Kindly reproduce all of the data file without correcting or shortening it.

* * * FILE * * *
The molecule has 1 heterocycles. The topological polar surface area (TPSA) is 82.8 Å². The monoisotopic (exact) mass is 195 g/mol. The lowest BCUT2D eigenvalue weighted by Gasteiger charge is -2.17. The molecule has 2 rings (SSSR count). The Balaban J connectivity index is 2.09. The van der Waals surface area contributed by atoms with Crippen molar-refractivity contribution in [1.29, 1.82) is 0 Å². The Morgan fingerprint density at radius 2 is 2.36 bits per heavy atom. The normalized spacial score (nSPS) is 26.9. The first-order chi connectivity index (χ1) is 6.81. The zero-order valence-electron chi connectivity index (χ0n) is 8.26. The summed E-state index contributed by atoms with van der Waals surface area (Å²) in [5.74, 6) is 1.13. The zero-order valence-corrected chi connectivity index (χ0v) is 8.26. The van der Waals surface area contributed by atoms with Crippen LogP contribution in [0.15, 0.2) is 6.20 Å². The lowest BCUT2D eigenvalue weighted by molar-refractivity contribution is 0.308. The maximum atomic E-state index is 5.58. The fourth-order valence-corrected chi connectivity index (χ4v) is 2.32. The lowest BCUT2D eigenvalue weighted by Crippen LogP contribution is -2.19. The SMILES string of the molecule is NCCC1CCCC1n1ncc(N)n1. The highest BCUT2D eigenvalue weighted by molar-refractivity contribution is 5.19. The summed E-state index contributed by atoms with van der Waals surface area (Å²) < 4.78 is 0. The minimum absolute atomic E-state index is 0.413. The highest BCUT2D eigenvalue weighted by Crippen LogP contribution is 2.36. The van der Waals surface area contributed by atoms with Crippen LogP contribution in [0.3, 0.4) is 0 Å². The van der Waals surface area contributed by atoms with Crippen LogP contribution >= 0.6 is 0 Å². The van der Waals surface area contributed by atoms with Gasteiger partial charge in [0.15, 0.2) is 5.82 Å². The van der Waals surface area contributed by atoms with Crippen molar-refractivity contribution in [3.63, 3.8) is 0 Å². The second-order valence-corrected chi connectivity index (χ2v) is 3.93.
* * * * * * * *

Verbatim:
The molecule has 1 heterocycles. The topological polar surface area (TPSA) is 82.8 Å². The monoisotopic (exact) mass is 195 g/mol. The lowest BCUT2D eigenvalue weighted by Gasteiger charge is -2.17. The molecule has 2 rings (SSSR count). The Balaban J connectivity index is 2.09. The van der Waals surface area contributed by atoms with Crippen molar-refractivity contribution in [1.29, 1.82) is 0 Å². The Morgan fingerprint density at radius 2 is 2.36 bits per heavy atom. The normalized spacial score (nSPS) is 26.9. The first-order chi connectivity index (χ1) is 6.81. The zero-order valence-electron chi connectivity index (χ0n) is 8.26. The summed E-state index contributed by atoms with van der Waals surface area (Å²) in [5.74, 6) is 1.13. The zero-order valence-corrected chi connectivity index (χ0v) is 8.26. The van der Waals surface area contributed by atoms with Crippen LogP contribution in [0.15, 0.2) is 6.20 Å². The lowest BCUT2D eigenvalue weighted by molar-refractivity contribution is 0.308. The maximum atomic E-state index is 5.58. The fourth-order valence-corrected chi connectivity index (χ4v) is 2.32. The lowest BCUT2D eigenvalue weighted by Crippen LogP contribution is -2.19. The SMILES string of the molecule is NCCC1CCCC1n1ncc(N)n1. The highest BCUT2D eigenvalue weighted by molar-refractivity contribution is 5.19. The summed E-state index contributed by atoms with van der Waals surface area (Å²) < 4.78 is 0. The minimum absolute atomic E-state index is 0.413. The highest BCUT2D eigenvalue weighted by Crippen LogP contribution is 2.36. The van der Waals surface area contributed by atoms with Crippen LogP contribution in [0.3, 0.4) is 0 Å². The van der Waals surface area contributed by atoms with Crippen LogP contribution >= 0.6 is 0 Å². The van der Waals surface area contributed by atoms with Gasteiger partial charge in [0.15, 0.2) is 5.82 Å². The van der Waals surface area contributed by atoms with Crippen molar-refractivity contribution in [3.63, 3.8) is 0 Å². The second-order valence-corrected chi connectivity index (χ2v) is 3.93.